INFILTRATION+Davis Haines

Legendary Neo-Futurist PHIL RIDARELLI interviewed this week’s Infiltrator, the multi-talented charmer DAVIS HAINES. Come be among the first to see his newest performance piece before Friday night’s TML!

So you have one older brother?

I have two brothers and a sister.

Are they all performers?

At one point, yes. My older brother Kent who is a comedian, my sister Lilian did a lot of theatre in high school, now she’s a social worker, we both work with people with autism and disabilities. And I have a twin brother who I’ve been performing with my whole life. This piece was originally supposed to be the two of us doing it. “The Haines Sisters” We were Neo-Vaudeville performance art. But he moved to Hawaii.

How long ago?

About a month and a half ago, real recently. Last I heard he was in a 10-day Vipassana Buddhist meditation.

Is this the first time you’ve been apart?

No, he graduated high school a year early, and so I spent my senior year alone and I also spent two years in college alone. So we spent three years apart back in the day. Then I ended up dropping out of school to be with him and my older brother. And we’ve been performing together ever since. And he just recently moved to Hawaii.

Does the fact that he’s your twin, what sort of element does it add when you collaborate together?

It’s either incredbly smooth, or incredibly combative. Cuz we have the same amount of absurdity, y’know? He’s my identical… in a way he’s a walking, living mirror, cuz we’re genetically identical. So we’re literally the same person, but two different spirits, to different personalities.

Do you use that opportunity as a barometer of where you want to be?

Absolutely. It gives me chills to think about it cuz for a while he… When he was moving to Hawaii I was really frustrated, cuz we were in a band together, and that band was doing really well, it had a lot of momentum, so when he decided to go to Hawaii, it was a big choice for him. He was following what he believed to be his path, and I was struggling to come to terms with that cuz I had made so many sacrifices to be here for the art; we had a folk trio too. Until one day he basically just yelled at me, he was like “If you’re not following your own path, then you’re not honoring your own truth.” And it sort of escalated to this point where he was crying, and I was actually smiling cuz it was nice to have someone who would be that honest with me.

Why did he move?

He said it came to him in a dream, but I think he was planning it. I know him better than that. I think it was easy to tell people it came to him in a dream, but I think he knew in his heart that he wanted to go do something because ever since my bike accident we’ve been dying to get wild, get free. We both hitchhiked the country, and I went to France, which was my first international travel since then; we both just love getting out there and doing wild stuff.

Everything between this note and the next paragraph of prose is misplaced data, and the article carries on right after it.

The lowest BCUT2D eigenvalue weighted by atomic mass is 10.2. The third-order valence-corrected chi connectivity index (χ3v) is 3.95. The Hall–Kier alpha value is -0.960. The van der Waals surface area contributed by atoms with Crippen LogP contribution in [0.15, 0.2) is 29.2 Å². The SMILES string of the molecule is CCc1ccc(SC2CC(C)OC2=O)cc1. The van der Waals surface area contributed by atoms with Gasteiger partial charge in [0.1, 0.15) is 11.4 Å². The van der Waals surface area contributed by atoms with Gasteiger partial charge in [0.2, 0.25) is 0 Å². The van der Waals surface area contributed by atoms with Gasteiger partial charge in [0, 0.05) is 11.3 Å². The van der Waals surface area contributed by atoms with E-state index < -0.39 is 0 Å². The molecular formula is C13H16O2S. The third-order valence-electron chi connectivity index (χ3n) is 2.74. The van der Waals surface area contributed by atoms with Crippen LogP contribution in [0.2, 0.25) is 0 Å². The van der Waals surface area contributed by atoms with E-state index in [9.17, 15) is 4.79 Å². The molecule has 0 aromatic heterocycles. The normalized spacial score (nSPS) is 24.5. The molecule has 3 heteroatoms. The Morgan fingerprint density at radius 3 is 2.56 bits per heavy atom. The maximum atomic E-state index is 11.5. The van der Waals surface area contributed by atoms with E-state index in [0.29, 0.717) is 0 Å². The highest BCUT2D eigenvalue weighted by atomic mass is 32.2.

Did you feel a stronger sense of community, not just with your fellow performers, but in general after having gone through all that?

Oh, man. That was a huge part of what I experienced. I didn’t every really feel a whole lot of pain throughout the experience, and I truly believe it’s because so many people were thinking about me or communing for the sake of my safety at that time. To this day, I still hear about people, friends of friends of friends, who heard about my accident who prayed for me or were sending love; that community is huge and I feel I have to honor that in any way I can.

How does the accident affect what you create?

For a long time I couldn’t escape it. Everybody knew. This was three years ago. I flew down to Birmingham, Alabama, where I’m from, to recover. Everyone in that town knew. I couldn’t go anywhere without somebody knowing it. And that was great and difficult in its own ways because I didn’t have to constantly explain it to people… but I also felt like people were afraid to touch me or hug me because I was in a wheelchair, I felt this distance from people. Then when I overcame all that, and I moved back to Chicago, I moved back here, and I made this whole group of friends who had no idea about my accident until it would come up in conversation, or… I recently started doing pieces about my accident. And part of the reason I’m excited about this piece is that it was an opportunity to live inside of that reality, because it doesn’t define who I am… I mean, I don’t walk around like “The Guy Who Got Run Over by a Truck,” but it is my every day reality.

So the plan was to create a piece with your brother and perform as the Haines Sisters. Once your brother left, was there a conscious choice about “I want to deal with this topic now”?

I had no idea actually. I thought I was going to be doing a Neo-Futurist piece, I thought I was going to be telling a story before the show, like “Hey! Y’know…” But when I found out it was an entire performance art piece, I was totally unsure of what I wanted to do, and I looked down on my arm… and I had seen this short documentary about disability rights and I started going back and forth: I’ve always worked with people with disabilities, but do I actually have a disability, because I work with people who remain in wheelchairs… and I realized: I do have a disability… It’s just invisible. So I wrote on my arm: Invis(ability)… and when I was at the theatre, I looked down at my arm and I thought, “Oh, that’s what it needs to be.”

 

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